MBA Resume Don’t’s
While there’s some leeway as to what you can include in your MBA resume, there are a few mistakes that can make even a strong resume look unprofessional. Let’s look at these 5 simple mistakes to avoid when putting your application together:
Thing 1: Don’t Include A Photo or Personal Info
Different countries have different expectations around what you should include in a resume, but in general, don’t include a picture on yours. Some schools may ask for one as part of the full application, and that’s ok, but keep it separate from the resume.
Likewise, don’t include too many details about your personal life. While you can share a little bit about your family in your personal essay, don’t include things like “Married” or “Single” on your resume, and don’t list your height, age, gender, religion, or nationality. This information may appear on other parts of the application form, but it doesn’t belong on your resume.
Thing 2: Avoid Cliches and Jargon
Be intentional about your word choice. Cliches like “self-starter” or “tech-savvy” are vague and don’t really demonstrate your capabilities. Likewise, using jargon from your industry can confuse the reader. If your background is in the military or a very specific career sector, try and describe your work in terms that someone outside of that industry would understand.
Thing 3: Don’t Lie Or Exaggerate
It should go without saying, but don’t lie or inflate your resume. Even small details such as using a higher-ranking job title or extending your dates of employment to cover up a gap can get your application rejected. Admissions officers can tell when applicants are making things up – after all, they have contacts throughout the industry and can easily check up on a specific claim by calling one of your references or running a background check. An honest mistake is one thing, but an outright lie or exaggeration can damage your reputation for good.
Thing 4: Don’t Get Too Creative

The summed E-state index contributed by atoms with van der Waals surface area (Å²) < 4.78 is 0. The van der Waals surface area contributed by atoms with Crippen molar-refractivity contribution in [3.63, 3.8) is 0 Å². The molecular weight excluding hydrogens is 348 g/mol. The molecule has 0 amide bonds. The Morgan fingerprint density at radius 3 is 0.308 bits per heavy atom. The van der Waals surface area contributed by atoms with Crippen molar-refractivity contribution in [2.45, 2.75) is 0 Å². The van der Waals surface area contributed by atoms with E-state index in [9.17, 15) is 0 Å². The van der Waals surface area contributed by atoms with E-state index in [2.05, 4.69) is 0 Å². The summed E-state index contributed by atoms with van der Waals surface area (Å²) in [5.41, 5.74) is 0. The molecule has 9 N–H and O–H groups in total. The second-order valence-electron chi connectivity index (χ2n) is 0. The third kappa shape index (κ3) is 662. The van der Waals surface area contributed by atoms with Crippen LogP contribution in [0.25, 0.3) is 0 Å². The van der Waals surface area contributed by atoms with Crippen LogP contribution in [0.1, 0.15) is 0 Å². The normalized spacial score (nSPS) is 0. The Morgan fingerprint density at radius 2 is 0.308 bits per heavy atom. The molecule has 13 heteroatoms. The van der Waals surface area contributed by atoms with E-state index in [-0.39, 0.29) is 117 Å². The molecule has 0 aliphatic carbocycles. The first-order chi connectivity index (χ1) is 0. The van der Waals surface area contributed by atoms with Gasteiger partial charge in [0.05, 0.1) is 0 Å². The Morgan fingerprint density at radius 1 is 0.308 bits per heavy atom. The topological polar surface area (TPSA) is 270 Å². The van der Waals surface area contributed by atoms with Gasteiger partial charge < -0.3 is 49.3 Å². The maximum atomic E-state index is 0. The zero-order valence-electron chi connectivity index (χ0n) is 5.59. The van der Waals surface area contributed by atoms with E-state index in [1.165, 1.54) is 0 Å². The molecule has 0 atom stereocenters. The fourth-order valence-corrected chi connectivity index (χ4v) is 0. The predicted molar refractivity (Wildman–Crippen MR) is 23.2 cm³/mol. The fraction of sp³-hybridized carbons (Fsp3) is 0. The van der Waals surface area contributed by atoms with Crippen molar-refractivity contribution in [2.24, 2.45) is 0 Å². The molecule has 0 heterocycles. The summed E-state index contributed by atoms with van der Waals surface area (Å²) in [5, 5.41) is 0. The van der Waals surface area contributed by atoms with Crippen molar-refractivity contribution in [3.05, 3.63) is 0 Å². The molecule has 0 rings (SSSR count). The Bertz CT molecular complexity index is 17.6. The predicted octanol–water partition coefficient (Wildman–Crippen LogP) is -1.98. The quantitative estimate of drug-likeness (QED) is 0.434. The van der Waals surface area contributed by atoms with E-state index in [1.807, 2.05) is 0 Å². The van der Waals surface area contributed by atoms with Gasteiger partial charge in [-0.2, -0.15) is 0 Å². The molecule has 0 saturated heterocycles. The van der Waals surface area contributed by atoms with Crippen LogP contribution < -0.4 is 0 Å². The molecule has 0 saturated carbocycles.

There are places to let your creativity shine through, but your resume isn’t it. You can use some simple formatting, such as bold and italics, to make your resume easy on the eye, but this isn’t the time to show off your Photoshop skills.
Leave some empty spaces, such as a line between sections to break up the page, and avoid using charts or tables. Make sure that key phrases jump out when you scan the page. If you have too much going on, it will just looked cramped and be too hard to decipher.
Thing 5: Don’t Share Confidential Information
It’s a good idea to include as much specific detail as possible on your resume, including financial figures. However, don’t do this if the information is confidential. You don’t want to get in trouble at work because you’ve shared details about your business that isn’t available to the public.
If you can’t share the amount of a specific portfolio, for example, say that you’ve worked on “million-dollar” portfolios. If you can’t name a consulting client due to an NDA, say that you’ve worked with a “Fortune 500” company. Be specific without breaking confidentiality.
9 Good MBA Resume Examples
Now that we’ve looked at some of the do’s and don’ts of MBA resumes, let’s put some of these ideas into practice and look at a few examples of successful resumes:
Example 1: Information Technology (IT) Professionals.
This applicant spends a great deal of their resume’s real estate on workable, recent experience, working backwards from their current position. Education and special skills (“Additional)” are contained to short, but informative sections that highlight the applicants’ degrees and a couple of soft skills, without feeling like filler.